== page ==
Tuesday, July 31, 2012

Alpine of Australia

Alpine of Australia by andiwolfe
Alpine of Australia, a photo by andiwolfe on Flickr.

Steve and I climbed Mount Kosciuszko, the highest mountain in Australia on March 28, 2012. Given that the altitude of the peak is only around 7300 feet, that doesn't seem like much of an accomplishment - especially after having climbed Kala Patthar at 18,500 feet in 2009.

However, the alpine zone of the Snowy Mountains of Australia is absolutely charming. The day we climbed Kosciuszko was rainy and cold, but that was good on several fronts: 1) there weren't as many people up there, 2) the lighting was awesome, 3) I had the fun of falling on my butt several times because the steel mesh walkway was more slippery than snot and my boots were definitely not the right ones for that track. I ended up throwing away those crappy boots. They're the ones I wore in Nepal that gave my feet such grief, too, so good riddance.

I was really thrilled to be able to see and photograph Euphrasia - one of the parasitic plants in Orobanchaceae I've studied. It's common in this alpine zone, and I would love to do fieldwork sometime to really have a chance to study it, but, alas - not likely to happen.

Sunday, July 29, 2012


Kangaroo by andiwolfe (I'm back!)
Kangaroo, a photo by andiwolfe (I'm back!) on Flickr.

One of the most enjoyable things to photograph in Australia are the kangaroos and wallabies. They are often very reclusive, but in areas where they are used to people not bothering them, they are alert, but inquisitive. This one was encountered in a national park along the Sapphire coast.

Thursday, July 26, 2012

ICM: Mangroves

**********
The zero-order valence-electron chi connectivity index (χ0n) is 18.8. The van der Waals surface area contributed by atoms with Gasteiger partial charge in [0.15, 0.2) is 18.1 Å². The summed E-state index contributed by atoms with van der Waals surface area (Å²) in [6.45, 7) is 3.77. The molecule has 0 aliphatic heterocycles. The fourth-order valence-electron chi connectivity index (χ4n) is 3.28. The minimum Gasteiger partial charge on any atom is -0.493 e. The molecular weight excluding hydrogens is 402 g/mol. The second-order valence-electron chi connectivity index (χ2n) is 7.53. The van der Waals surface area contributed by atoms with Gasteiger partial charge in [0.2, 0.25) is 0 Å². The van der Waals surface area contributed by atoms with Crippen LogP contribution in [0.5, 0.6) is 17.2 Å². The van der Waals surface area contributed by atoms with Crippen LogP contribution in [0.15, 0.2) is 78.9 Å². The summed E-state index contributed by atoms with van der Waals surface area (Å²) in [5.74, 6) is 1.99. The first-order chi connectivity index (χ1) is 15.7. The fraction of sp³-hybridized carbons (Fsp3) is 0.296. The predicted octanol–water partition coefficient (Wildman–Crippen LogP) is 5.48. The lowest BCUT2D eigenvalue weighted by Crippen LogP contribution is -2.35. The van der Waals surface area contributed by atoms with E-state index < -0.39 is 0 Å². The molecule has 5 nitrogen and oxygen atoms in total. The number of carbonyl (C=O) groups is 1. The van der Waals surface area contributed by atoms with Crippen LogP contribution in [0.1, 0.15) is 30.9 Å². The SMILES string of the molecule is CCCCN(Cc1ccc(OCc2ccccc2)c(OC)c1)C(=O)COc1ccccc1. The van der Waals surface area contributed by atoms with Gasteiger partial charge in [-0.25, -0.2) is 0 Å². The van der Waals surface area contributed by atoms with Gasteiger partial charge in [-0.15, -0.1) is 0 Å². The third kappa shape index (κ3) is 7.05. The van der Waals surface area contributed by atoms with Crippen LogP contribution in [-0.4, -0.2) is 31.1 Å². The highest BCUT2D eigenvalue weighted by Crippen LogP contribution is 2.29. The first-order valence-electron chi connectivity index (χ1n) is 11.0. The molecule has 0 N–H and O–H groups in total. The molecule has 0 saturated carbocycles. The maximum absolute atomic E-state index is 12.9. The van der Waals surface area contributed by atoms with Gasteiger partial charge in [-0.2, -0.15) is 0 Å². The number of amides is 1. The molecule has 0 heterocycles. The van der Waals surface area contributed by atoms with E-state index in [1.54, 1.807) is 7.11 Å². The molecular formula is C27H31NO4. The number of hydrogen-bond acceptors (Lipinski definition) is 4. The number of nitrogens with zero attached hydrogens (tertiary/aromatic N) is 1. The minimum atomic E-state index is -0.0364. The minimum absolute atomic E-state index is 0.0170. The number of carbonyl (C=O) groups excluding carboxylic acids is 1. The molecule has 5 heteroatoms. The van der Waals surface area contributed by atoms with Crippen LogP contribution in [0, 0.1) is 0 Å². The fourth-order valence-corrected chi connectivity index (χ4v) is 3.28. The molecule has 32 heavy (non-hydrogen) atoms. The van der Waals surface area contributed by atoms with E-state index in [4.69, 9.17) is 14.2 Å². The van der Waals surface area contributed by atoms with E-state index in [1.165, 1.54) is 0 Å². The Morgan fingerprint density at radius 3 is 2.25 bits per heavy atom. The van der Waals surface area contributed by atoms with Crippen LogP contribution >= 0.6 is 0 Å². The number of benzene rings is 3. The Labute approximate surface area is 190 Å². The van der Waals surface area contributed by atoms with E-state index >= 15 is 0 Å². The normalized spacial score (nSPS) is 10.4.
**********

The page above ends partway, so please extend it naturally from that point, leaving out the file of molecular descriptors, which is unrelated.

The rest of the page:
ICM: Mangroves by andiwolfe (I'm back!)
ICM: Mangroves, a photo by andiwolfe (I'm back!) on Flickr.

Back to Australia and some intentional camera movement technique for today's post. This was done along the boardwalk of Merimbula lake. The streaks are bits of light peeking through the leaves. It reminds me of rain for some reason.

Monday, July 23, 2012

Catching some rays

The Cape Sugarbird is a nectar feeder, usually seen foraging on various species of Leucospermum or other members of the Protea family. I photographed this one in 2010.

Saturday, July 21, 2012

Carolina chickadee

Actually, this may be a black-capped chickadee since it was nesting at Magee Marsh.

Friday, July 20, 2012

Penstemon whippleanus

The alpine flora of the American west is truly beautiful, especially when it contains this gorgeous penstemon. I posted a different photo awhile ago, but this species is worth seeing again.

Thursday, July 19, 2012


Opuntia by andiwolfe (I'm back!)
Opuntia, a photo by andiwolfe (I'm back!) on Flickr.

This beautiful cactus flower was in bloom during the American Penstemon Society meeting, which was last month in Wyoming. The habitat was sage brush scrub. With those spines, one has to be careful about where one steps.

The flower is a typical representation of what my major professor labeled "mess and spoil" pollination.

Wednesday, July 18, 2012

Medicine Bow Mountains, Wyoming

The first evening of the American Penstemon Society meeting featured a lecture by Dennis Knight, a retired professor at the University of Wyoming. He gave us an overview of the geomorphology and vegetation of Wyoming, focused on the areas we would be visiting.

One of the most interesting things he talked about was the uplift and erosion of the mountains. What you see here is an erosion basin, which makes the mountains look very small. In fact, I was at 10,000 ft in elevation, looking across to the Snowy Range.